Bold indicates a statistically significant risk (>95% confidence).
Of particular interest is that the authors report - the only study to do so to date - risk of acoustic neuroma for > 10-15 years (risk = 2.9, 99.7% confidence) and for > 15 years (risk = 3.8, 99.3% confidence). The graph below shows the percentage of increased risk of acoustic neuromas by years of cellphone use.
Unlike the Interphone series of cellphone studies, which had a large proportion of controls who refused to participate in the study, this study had nearly identical participation rates between cases (87.8%) and controls (88.7%). Such high and similar participation rates minimize problems that can cause an underestimation of risk.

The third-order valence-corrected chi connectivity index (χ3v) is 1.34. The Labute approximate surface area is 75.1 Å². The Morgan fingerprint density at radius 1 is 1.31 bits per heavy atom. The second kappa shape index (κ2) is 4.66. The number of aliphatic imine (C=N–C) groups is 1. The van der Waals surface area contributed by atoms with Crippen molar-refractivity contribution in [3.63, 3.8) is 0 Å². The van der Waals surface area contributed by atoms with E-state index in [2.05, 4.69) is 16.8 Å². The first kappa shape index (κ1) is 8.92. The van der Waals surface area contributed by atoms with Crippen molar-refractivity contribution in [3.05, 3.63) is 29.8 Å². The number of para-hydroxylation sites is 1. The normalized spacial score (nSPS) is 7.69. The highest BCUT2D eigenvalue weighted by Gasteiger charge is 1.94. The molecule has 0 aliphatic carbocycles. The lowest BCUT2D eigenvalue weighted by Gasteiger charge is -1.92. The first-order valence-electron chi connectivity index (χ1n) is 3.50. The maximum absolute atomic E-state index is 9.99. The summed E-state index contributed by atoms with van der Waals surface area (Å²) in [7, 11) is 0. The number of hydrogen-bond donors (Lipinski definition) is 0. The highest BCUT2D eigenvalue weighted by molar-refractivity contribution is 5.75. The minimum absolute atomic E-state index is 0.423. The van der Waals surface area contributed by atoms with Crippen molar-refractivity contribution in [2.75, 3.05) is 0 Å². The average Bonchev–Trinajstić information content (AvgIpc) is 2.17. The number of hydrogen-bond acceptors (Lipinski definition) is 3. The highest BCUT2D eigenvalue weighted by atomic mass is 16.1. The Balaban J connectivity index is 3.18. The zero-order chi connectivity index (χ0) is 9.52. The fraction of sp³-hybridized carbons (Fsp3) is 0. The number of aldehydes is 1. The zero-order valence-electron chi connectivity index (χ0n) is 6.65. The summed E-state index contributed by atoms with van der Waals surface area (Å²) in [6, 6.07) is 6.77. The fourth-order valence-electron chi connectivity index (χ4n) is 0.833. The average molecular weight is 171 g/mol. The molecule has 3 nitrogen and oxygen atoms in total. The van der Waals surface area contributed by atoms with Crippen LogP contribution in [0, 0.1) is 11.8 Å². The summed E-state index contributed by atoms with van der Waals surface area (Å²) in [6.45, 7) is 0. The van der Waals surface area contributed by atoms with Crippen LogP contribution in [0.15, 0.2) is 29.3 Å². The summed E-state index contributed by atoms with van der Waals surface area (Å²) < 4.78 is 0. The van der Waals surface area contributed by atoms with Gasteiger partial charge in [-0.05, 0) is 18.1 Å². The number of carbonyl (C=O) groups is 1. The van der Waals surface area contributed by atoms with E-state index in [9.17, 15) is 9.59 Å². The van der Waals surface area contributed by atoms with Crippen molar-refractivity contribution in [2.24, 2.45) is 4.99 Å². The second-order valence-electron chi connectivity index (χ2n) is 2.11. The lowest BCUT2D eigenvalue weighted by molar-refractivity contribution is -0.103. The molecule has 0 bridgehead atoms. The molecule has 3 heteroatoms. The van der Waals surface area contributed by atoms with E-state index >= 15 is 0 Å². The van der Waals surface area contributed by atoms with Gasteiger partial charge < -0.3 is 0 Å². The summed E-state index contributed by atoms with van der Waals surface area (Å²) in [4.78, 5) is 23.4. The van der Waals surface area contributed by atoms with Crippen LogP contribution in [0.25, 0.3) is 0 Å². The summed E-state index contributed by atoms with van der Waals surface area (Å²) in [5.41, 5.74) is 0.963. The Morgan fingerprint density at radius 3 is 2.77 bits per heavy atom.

In contrast, the Interphone series of studies on the risk of brain tumors from cellphone use has consistently had poor participation rates. For example, a recently published UK Interphone study had participation rates of 51% for glioma cases (30% had died by the time they were contacted) and 45% for the participating controls (29% refused to participate). 
As mentioned, the problem with poor participation rates is that selection bias is likely to cause an underestimation of risk. In the UK study, with 30% of the glioma cases dying before they were able to participate, the effect was to strongly underestimate the risk of high-grade glioma from cellphone use. Similarly, with only 45% of the controls participating there is a strong likelihood of a selection bias problem that would underestimate the risk of brain tumors from cellphone use. Such selection bias would result if the participating controls used cellphones more frequently than non-participating controls.
 Hepworth et al., Mobile phone use and risk of glioma in adults: